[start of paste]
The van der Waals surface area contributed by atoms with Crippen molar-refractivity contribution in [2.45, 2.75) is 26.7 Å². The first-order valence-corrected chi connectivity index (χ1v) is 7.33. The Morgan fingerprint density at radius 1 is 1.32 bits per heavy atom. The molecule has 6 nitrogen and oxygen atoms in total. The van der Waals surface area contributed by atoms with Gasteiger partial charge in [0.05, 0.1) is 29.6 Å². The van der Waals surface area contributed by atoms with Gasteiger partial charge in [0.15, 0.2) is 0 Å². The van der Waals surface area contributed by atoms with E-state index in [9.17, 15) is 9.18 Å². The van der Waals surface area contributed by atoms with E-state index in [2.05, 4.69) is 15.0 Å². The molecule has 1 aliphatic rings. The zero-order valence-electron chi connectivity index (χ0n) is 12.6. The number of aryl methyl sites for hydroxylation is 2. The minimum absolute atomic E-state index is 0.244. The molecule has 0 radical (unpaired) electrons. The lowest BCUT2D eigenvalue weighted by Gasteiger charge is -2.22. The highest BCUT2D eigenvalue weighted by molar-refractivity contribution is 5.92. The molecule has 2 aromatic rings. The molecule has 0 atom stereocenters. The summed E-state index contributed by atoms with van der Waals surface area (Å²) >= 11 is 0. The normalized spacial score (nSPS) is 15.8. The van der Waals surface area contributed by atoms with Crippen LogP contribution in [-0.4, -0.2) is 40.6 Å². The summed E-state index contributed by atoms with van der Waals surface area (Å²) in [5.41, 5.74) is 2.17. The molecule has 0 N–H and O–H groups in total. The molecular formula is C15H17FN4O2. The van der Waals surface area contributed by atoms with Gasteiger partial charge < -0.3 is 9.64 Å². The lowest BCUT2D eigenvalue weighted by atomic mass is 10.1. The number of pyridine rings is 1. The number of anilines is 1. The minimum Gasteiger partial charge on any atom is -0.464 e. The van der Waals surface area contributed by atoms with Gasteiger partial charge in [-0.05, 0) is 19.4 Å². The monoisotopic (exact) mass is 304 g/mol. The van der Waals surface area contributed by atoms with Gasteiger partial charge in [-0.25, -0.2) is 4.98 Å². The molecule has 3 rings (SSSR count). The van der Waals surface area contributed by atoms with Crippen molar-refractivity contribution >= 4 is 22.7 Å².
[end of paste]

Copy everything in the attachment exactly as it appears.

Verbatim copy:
The van der Waals surface area contributed by atoms with Crippen molar-refractivity contribution in [2.45, 2.75) is 26.7 Å². The first-order valence-corrected chi connectivity index (χ1v) is 7.33. The Morgan fingerprint density at radius 1 is 1.32 bits per heavy atom. The molecule has 6 nitrogen and oxygen atoms in total. The van der Waals surface area contributed by atoms with Gasteiger partial charge in [0.05, 0.1) is 29.6 Å². The van der Waals surface area contributed by atoms with Gasteiger partial charge in [0.15, 0.2) is 0 Å². The van der Waals surface area contributed by atoms with E-state index in [9.17, 15) is 9.18 Å². The van der Waals surface area contributed by atoms with E-state index in [2.05, 4.69) is 15.0 Å². The molecule has 1 aliphatic rings. The zero-order valence-electron chi connectivity index (χ0n) is 12.6. The number of aryl methyl sites for hydroxylation is 2. The minimum absolute atomic E-state index is 0.244. The molecule has 0 radical (unpaired) electrons. The lowest BCUT2D eigenvalue weighted by Gasteiger charge is -2.22. The highest BCUT2D eigenvalue weighted by molar-refractivity contribution is 5.92. The molecule has 2 aromatic rings. The molecule has 0 atom stereocenters. The summed E-state index contributed by atoms with van der Waals surface area (Å²) >= 11 is 0. The normalized spacial score (nSPS) is 15.8. The van der Waals surface area contributed by atoms with Crippen LogP contribution in [-0.4, -0.2) is 40.6 Å². The summed E-state index contributed by atoms with van der Waals surface area (Å²) in [5.41, 5.74) is 2.17. The molecule has 0 N–H and O–H groups in total. The molecular formula is C15H17FN4O2. The van der Waals surface area contributed by atoms with Gasteiger partial charge < -0.3 is 9.64 Å². The lowest BCUT2D eigenvalue weighted by atomic mass is 10.1. The number of pyridine rings is 1. The number of anilines is 1. The minimum Gasteiger partial charge on any atom is -0.464 e. The van der Waals surface area contributed by atoms with Gasteiger partial charge in [-0.05, 0) is 19.4 Å². The monoisotopic (exact) mass is 304 g/mol. The van der Waals surface area contributed by atoms with Gasteiger partial charge in [-0.25, -0.2) is 4.98 Å². The molecule has 3 rings (SSSR count). The van der Waals surface area contributed by atoms with Crippen molar-refractivity contribution >= 4 is 22.7 Å².